Money Mondays: Personal Savings Lessons from Prepping

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This post is by Bernie Carr,

Prepping may seem unrelated to personal finance, yet I found that these areas are intertwined.  After all, you need a certain amount of money to buy supplies, and whatever you spend on will impact your monthly budget.  At the same time prepping habits also impact your finances, hopefully in a positive way.  Here are a few money lessons that I learned from prepping.

  1. Having a small stockpile of supplies actually saves you money in the long run.    If you stock up on items that your family uses such as canned food that everyone eats, toilet paper, laundry detergent, bleach, sugar, coffee etc., you will always have ingredients or supplies on hand and never have to run to the store at the last minute for something because you ran out.
  2. Stock up on items while they are on sale and combine sales with coupons for maximum savings.  Buying in bulk also helps you save money.
  3. Learning new skills will empower you to make things that you previously only bought at the store, thereby saving you cash.  If you know how to bake bread, make yogurt at home and grow some herbs, these are items you don’t have to buy.
  4. Getting in shape and losing weight are part of a good preparedness plan and will save you money as well.  If you are overweight and out of shape, you will have trouble navigating an emergency, therefore it behooves you to get healthy.  Being healthy saves you from spending money on doctor bills, prescriptions and lost time from work.
  5. Set aside a small amount of cash in case of emergency.  If there is a power outage, credit and debit cards will not work.  You should have enough cash to cover food and gas for at least a couple of days.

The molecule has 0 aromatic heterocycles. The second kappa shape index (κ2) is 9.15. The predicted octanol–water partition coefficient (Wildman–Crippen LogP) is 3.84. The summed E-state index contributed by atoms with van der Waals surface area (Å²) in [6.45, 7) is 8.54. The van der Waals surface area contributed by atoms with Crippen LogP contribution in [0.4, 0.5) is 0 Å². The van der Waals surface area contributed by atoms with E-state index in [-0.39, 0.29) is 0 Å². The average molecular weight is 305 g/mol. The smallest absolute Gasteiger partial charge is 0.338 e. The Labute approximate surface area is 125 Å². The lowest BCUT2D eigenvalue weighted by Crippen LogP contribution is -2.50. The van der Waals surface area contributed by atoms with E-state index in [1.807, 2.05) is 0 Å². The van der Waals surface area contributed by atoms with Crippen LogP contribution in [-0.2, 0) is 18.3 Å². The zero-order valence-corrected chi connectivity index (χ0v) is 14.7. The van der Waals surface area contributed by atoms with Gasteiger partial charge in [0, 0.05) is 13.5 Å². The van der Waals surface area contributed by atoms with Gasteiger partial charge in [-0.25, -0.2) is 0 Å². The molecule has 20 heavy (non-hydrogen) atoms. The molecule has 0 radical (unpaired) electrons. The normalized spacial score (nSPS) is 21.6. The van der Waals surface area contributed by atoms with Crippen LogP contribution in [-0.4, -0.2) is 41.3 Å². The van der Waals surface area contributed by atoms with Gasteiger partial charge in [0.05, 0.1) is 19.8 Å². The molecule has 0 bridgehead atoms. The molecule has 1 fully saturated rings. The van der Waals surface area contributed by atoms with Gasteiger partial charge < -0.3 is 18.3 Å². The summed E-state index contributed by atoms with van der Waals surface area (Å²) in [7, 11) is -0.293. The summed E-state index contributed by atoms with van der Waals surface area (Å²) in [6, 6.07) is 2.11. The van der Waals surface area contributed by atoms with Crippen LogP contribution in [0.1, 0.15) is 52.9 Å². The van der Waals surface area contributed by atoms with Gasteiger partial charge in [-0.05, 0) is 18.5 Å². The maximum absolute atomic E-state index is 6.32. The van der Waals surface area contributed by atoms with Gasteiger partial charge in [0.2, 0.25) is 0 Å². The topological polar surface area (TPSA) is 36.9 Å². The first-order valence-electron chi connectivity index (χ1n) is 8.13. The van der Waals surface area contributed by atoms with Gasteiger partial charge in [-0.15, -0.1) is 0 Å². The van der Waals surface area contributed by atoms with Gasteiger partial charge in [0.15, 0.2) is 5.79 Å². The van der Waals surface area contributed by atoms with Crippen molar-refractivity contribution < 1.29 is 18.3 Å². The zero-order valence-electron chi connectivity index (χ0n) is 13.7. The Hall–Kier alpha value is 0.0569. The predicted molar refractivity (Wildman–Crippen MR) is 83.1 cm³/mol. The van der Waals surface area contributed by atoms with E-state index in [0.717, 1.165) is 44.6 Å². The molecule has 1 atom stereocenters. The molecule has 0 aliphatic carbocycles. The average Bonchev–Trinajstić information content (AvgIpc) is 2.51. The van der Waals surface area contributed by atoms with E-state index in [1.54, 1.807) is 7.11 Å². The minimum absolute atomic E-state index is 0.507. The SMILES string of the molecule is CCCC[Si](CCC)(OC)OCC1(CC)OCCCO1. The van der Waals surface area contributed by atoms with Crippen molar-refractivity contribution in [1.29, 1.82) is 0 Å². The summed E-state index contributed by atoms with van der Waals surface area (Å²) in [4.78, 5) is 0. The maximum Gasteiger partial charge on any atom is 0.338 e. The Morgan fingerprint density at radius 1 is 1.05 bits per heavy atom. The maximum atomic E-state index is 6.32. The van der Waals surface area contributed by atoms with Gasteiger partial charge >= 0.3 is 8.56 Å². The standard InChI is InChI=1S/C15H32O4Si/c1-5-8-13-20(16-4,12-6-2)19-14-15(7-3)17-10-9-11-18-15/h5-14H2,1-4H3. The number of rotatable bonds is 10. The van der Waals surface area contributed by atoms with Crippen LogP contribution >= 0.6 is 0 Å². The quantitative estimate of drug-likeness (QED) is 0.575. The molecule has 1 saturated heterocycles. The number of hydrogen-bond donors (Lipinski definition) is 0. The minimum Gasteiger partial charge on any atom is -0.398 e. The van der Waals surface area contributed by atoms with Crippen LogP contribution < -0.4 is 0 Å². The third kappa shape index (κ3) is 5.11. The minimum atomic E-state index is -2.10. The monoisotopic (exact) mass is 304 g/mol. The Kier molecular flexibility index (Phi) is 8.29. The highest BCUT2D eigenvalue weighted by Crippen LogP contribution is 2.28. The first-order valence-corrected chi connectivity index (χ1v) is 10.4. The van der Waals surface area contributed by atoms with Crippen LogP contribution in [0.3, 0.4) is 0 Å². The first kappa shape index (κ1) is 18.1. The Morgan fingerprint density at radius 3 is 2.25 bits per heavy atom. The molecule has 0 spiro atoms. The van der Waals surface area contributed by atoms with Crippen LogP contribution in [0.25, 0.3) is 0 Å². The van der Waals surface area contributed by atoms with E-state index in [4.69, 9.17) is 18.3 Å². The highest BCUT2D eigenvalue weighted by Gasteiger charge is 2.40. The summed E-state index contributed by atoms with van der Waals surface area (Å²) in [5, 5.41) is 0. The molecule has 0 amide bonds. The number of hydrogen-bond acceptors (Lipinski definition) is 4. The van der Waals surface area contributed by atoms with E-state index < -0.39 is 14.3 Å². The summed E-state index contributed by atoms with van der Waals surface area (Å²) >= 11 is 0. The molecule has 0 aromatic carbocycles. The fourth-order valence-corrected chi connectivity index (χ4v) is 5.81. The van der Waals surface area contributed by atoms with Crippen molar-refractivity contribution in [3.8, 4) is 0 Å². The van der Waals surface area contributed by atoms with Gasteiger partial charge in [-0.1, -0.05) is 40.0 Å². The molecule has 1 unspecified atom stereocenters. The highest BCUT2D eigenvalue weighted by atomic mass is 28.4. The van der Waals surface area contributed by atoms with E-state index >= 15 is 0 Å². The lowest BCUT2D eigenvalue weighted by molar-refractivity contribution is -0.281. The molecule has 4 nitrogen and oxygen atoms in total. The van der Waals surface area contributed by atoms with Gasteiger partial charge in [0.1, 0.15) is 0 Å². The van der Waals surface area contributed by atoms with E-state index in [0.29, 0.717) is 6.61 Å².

6. When you are ready to invest in gold and silver coins make sure you take ownership of these items in physical form, not just a certificate.  Or, start collecting pre-1965 quarters and dimes which contain 90% silver.
  7. Don’t get into more debt buying preparedness items.  Figure out what you can afford and stick to a plan.  Even $5 a week will get you a good start, as long as you do it consistently.

Being frugal and learning to live on less are all great habits to have regardless of whether an emergency happens.  Even if you never experience an emergency, your finances will be greatly improved if you adopt these habits.


© Apartment Prepper 2016

Mountain House Sale


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  1. #5 on the list is a really good suggestion.

    However, it should be remembered that in case of a power outage – especially a widespread outage – even cash “might” not be of much use. Very few gas stations and stores have emergency power back-up … therefore the gas pumps, cash registers, and product scanners simply won’t work.

    IF POSSIBLE, I’d recommend doing some of your routine grocery shopping at a small local “mom-and-pop” store. In case of a power outage, the owners of the store MIGHT use a calculator and take cash when the registers and scanners don’t work …
    Obviously, this will all depend on the owners and it would be a good idea to inquire as to their policy during a power outage before becoming a regular customer.

    (This has happened to me.)

    1. Hey Paul, That is a good idea. A small store will calculate pricing manually, while a large one will just close the registers. Thanks for the comment.

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